Swimsuit facts for kids
In New Zealand English and some areas of Australian English, swimsuits are usually called togs. This term is less common in other parts of the Commonwealth where it can also refer to clothes in general. Swimsuits are often lined with a fabric that prevents them from becoming transparent when wet.
In Western culture, men's swimsuit styles include boardshorts, jammers, swim trunks, briefs, or "speedos", thongs, and g-strings, in order of decreasing lower body coverage, and women's swimsuits include one-piece, bikinis, or thongs. While they go through many trends in pattern, length, and cut, there is not much modification to the original variety of suit. A recent innovation is the burqini, favored by some Muslim women, which covers the whole body and head (but not face) in a manner similar to a diver's wetsuit. These are an updated version of full-body swimwear, which has been available for centuries, but conforms with Islam's traditional emphasis on modest dress. In Egypt, the term "Sharia swimsuit" is used to describe full-body swimwear.
(also known as rash vest or rashie)
|A type of athletic shirt made of spandex and nylon or polyester, used to protect against rashes from abrasion (like wax-based chafing from sliding on and off of a surf board) or sun exposure. Rash guards may be worn as an alternative to wetsuits during warmer weather. They may also offer UV protection.|
|Wetsuit and Dry suit||Wetsuits and drysuits are insulated, close fitting suits designed for prolonged immersion, usually in the context of snorkeling, scuba diving, or surfing, and other water boardsports. Made from neoprene, they come in different thicknesses and styles. Wetsuits keep the wearer warm by trapping a thin layer of water close to the skin which heats up due to body temperature.|
|Drag suits||A pair of shorts or any loose shirts worn over a swimmer's inner swimsuit to increase resistance against the water and build up the swimmer's endurance.|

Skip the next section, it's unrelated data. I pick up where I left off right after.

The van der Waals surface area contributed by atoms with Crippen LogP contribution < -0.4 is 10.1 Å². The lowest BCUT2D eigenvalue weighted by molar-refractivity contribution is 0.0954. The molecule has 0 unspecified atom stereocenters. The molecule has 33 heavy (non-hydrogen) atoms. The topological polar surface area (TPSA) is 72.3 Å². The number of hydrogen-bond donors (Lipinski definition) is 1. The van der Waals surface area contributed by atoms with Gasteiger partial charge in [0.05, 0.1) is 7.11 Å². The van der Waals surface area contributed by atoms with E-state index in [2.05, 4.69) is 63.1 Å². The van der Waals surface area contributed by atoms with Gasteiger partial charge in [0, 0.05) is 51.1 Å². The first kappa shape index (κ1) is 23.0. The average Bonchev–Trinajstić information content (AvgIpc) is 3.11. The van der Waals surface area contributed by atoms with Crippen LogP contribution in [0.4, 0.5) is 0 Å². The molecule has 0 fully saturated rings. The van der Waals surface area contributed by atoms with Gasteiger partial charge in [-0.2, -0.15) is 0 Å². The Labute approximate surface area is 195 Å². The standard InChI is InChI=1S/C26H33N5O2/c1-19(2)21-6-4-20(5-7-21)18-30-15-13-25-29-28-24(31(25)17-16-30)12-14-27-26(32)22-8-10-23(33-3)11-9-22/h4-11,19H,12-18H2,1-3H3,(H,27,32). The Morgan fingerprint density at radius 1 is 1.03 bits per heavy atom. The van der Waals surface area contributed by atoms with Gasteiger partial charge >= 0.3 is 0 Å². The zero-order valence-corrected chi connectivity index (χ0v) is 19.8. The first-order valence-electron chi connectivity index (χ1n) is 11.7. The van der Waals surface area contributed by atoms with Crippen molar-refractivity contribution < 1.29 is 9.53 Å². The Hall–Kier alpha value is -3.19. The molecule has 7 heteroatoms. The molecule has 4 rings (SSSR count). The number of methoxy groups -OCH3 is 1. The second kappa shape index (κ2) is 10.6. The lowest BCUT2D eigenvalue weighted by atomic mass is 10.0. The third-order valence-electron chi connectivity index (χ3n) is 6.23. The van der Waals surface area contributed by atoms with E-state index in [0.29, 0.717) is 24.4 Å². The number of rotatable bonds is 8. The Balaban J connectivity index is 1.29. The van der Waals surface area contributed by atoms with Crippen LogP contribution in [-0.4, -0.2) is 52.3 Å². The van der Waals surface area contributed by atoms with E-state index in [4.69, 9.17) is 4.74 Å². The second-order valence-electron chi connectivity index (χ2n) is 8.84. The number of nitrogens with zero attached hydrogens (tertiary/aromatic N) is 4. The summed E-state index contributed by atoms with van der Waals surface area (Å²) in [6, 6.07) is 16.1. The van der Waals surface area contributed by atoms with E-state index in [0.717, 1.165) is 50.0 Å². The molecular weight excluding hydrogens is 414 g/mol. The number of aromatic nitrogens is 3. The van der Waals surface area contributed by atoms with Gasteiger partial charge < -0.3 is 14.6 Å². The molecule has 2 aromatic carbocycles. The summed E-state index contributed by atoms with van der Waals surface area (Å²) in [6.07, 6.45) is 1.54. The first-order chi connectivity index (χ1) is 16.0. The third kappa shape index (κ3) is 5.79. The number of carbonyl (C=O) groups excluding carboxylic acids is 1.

|Racing suits||Swimsuits made of technologically advanced fabrics biomimetically designed with a surface that mimics the rough shark denticles to reduce drag along key areas of the body . The characteristics of the fabric improve shape retention and increase muscle compression to reduce vibration and retain muscle shape to reduce fatigue and power loss. Available in a variety of cuts such as bodyskin, legskin, high cut swim briefs, and kneeskin.|
(also known as tank suit, maillot)
|Probably the most common form of swimsuit, this is the inspiration for the tank top as a mainstream article of clothing. The name "tank suit" is also supposed to be derived from the term "swimming tank", an obsolete term for what is now called a swimming pool.|
(also known as two piece)
|Bikinis are available in stylistic variations.|
|Burqini||Covers the whole body and head (but not face) in a manner similar to a diver's wetsuit.|
(also known as racing briefs, speedos, competition briefs, bathers, brief or low rise sungas, racer bathers, trunks)
|Swim briefs, often made of wool and held in place with a military-style canvas belt at the waist, go back at least to the 1930s. They can be seen in hundreds of print ads, worn by muscleman Charles Atlas, and were very popular. Although in a style that today appears similar to underwear briefs, it is likely that the swimwear preceded the underwear, A nylon version (without the belt), pictured at left, was launched at the 1956 Melbourne Olympics by Speedo. Swim briefs are now often made of a nylon and spandex composite, while some longer lasting suits are made from polyester. The style varies from a full seat to thong or g-string. Most swim briefs have a beige or white lining on the inside front made of a similar fabric.|
|Boardshorts||Boardshorts are a longer version of trunks that come to or past the knee. They usually have a non-elastic waistband, and will give a tight fit around the torso. Boardshorts were originally developed for various "board sports" such as surfing, paddleboarding, Wakeboarding. The looser fitting design provided less material that could catch as one mounted their board.|
(also known as boardshorts in Australia or shorts in UK)
|In the US, this describes a loose, mid-thigh style of swimwear, made of 100% polyester or 100% nylon fabric. They are usually shorter than boardshorts but longer than boxer shorts. They feature a polyester liner inside the shorts. Although trunks have been used as swimwear since the 1940s, their heyday was in the 1990s when they were highly popularized thanks in part to TV shows like Baywatch. Today, they have been eclipsed by boardshorts among teenagers and young adults. They remain the norm with older age groups and young children.
In other cultures (particularly the UK), the term "trunks" is used to describe swim briefs, although it has been increasingly common for any men's swimwear to be generically described as "trunks".
|Jammer||A type of men's swimwear worn primarily by competitive athletes, somewhat resembling cycling shorts or compression shorts.|
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Swimsuit Facts for Kids. Kiddle Encyclopedia.